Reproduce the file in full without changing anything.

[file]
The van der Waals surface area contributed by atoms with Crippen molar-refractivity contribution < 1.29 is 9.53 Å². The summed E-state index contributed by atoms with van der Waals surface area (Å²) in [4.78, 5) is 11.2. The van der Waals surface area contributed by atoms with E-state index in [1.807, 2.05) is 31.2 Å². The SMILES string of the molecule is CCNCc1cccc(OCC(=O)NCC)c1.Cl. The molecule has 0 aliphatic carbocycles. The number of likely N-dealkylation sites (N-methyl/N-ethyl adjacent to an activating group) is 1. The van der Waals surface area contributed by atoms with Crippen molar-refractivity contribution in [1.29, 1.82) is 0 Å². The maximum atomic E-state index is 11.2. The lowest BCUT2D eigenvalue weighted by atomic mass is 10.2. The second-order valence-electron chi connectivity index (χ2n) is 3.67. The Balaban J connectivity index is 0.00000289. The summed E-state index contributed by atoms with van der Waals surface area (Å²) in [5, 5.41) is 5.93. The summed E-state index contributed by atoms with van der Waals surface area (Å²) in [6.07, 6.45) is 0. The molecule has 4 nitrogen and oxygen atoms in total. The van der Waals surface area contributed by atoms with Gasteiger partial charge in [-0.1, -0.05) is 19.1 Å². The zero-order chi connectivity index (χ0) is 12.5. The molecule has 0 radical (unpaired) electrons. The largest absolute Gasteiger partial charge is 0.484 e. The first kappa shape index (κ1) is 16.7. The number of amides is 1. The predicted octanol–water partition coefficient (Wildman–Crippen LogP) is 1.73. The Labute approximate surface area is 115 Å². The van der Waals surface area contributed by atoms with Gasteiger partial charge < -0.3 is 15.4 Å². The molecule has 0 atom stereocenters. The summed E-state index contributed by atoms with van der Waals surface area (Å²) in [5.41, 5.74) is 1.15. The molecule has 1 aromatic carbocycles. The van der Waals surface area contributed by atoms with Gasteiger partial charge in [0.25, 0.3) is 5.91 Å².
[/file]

The van der Waals surface area contributed by atoms with Crippen molar-refractivity contribution < 1.29 is 9.53 Å². The summed E-state index contributed by atoms with van der Waals surface area (Å²) in [4.78, 5) is 11.2. The van der Waals surface area contributed by atoms with E-state index in [1.807, 2.05) is 31.2 Å². The SMILES string of the molecule is CCNCc1cccc(OCC(=O)NCC)c1.Cl. The molecule has 0 aliphatic carbocycles. The number of likely N-dealkylation sites (N-methyl/N-ethyl adjacent to an activating group) is 1. The van der Waals surface area contributed by atoms with Crippen molar-refractivity contribution in [1.29, 1.82) is 0 Å². The maximum atomic E-state index is 11.2. The lowest BCUT2D eigenvalue weighted by atomic mass is 10.2. The second-order valence-electron chi connectivity index (χ2n) is 3.67. The Balaban J connectivity index is 0.00000289. The summed E-state index contributed by atoms with van der Waals surface area (Å²) in [5, 5.41) is 5.93. The summed E-state index contributed by atoms with van der Waals surface area (Å²) in [6.07, 6.45) is 0. The molecule has 4 nitrogen and oxygen atoms in total. The van der Waals surface area contributed by atoms with Gasteiger partial charge in [-0.1, -0.05) is 19.1 Å². The zero-order chi connectivity index (χ0) is 12.5. The molecule has 0 radical (unpaired) electrons. The largest absolute Gasteiger partial charge is 0.484 e. The first kappa shape index (κ1) is 16.7. The number of amides is 1. The predicted octanol–water partition coefficient (Wildman–Crippen LogP) is 1.73. The Labute approximate surface area is 115 Å². The van der Waals surface area contributed by atoms with Gasteiger partial charge < -0.3 is 15.4 Å². The molecule has 0 atom stereocenters. The summed E-state index contributed by atoms with van der Waals surface area (Å²) in [5.41, 5.74) is 1.15. The molecule has 1 aromatic carbocycles. The van der Waals surface area contributed by atoms with Gasteiger partial charge in [0.25, 0.3) is 5.91 Å².